The CALM patient experience is probably like no other anywhere in the world. You won’t have to go through a bunch of “assistants” while you wait to see the “doctor in the white coat.” Here we’re all learning to be Family doctors and no one wears a white coat (unless it's tie-died.) Our facility is in the cathedral of the forest, with tarps and tents and lots of trees. Sometimes the energies are very calm, mellow and healing. Othertimes the energies can be more hectic and less focused. But, hey, this is a Rainbow Gathering, after all. And everyone here is Family.

When a person arrives for care, he/she should be greeted by someone who can help direct the visitor to the appropriate treatment modality. Unlike any other clinic anywhere, each person gets to decide what kind of care he/she wants--be it herbs, homeopathy or just a plain aspirin. Because all of the staff is volunteer, sometimes there won’t be a massage therapist or chiropractor right there and available. But other healers with other options are always available.

We have treated nearly everything from broken hearts to heart attacks. We deal with booboos, sprains, lacerations, broken bones, back pain, head aches, asthma attacks, bad trips. We do prenatal care and we have birthed babies. We have a fully stock apothecary of western and Chinese herbs and homepathics.

We do not dispense Western prescriptive pharmaceutical medications. We suggest that if you are presently taking long-term medications for a chronic condition such as diabetes or mood disorder, do not stop taking those medications while at the Gathering unless you have checked first with your regular health care provider.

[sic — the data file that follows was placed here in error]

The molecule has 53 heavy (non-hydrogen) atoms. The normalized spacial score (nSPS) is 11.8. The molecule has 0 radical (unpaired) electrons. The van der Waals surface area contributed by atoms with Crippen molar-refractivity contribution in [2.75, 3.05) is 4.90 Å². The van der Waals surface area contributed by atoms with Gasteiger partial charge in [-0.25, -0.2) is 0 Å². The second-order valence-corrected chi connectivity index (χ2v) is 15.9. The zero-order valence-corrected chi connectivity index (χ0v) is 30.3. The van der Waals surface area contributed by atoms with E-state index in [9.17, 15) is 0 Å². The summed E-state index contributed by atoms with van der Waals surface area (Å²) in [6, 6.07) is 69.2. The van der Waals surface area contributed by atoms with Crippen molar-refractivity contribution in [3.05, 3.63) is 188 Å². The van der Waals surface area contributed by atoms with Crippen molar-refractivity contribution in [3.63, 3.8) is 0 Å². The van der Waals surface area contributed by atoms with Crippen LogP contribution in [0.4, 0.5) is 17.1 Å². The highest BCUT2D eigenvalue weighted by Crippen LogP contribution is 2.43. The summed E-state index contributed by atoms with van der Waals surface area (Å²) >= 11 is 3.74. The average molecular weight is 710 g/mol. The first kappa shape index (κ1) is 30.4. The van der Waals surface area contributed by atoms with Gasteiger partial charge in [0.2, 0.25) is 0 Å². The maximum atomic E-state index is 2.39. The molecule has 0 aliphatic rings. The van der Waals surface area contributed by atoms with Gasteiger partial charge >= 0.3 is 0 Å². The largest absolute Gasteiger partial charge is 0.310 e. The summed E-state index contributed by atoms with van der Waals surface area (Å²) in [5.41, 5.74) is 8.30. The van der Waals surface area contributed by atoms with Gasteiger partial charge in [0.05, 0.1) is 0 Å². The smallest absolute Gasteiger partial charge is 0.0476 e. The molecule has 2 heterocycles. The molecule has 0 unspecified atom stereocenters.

We can generally take care of about 99% of all of the health problems that come up at the Gathering without obtaining outside assistance from the facilities of the nearby towns. We try to avoid taxing the local health care facilities. Since we often have up to 30,000 people at a Gathering, which is often a greater population than usually live in the near-by communities, we request that you come to CALM before going to the local hospital. Because the Gatherings are often in remote areas--we have Gathered where the closest hospital was over four hours away--it is best to check with CALM even in an emergency because sometimes a patient needs to be stabilized before they can be transferred out safely. Also, because we develop relationships with the local health people, we know how to transfer people in the most efficient manner.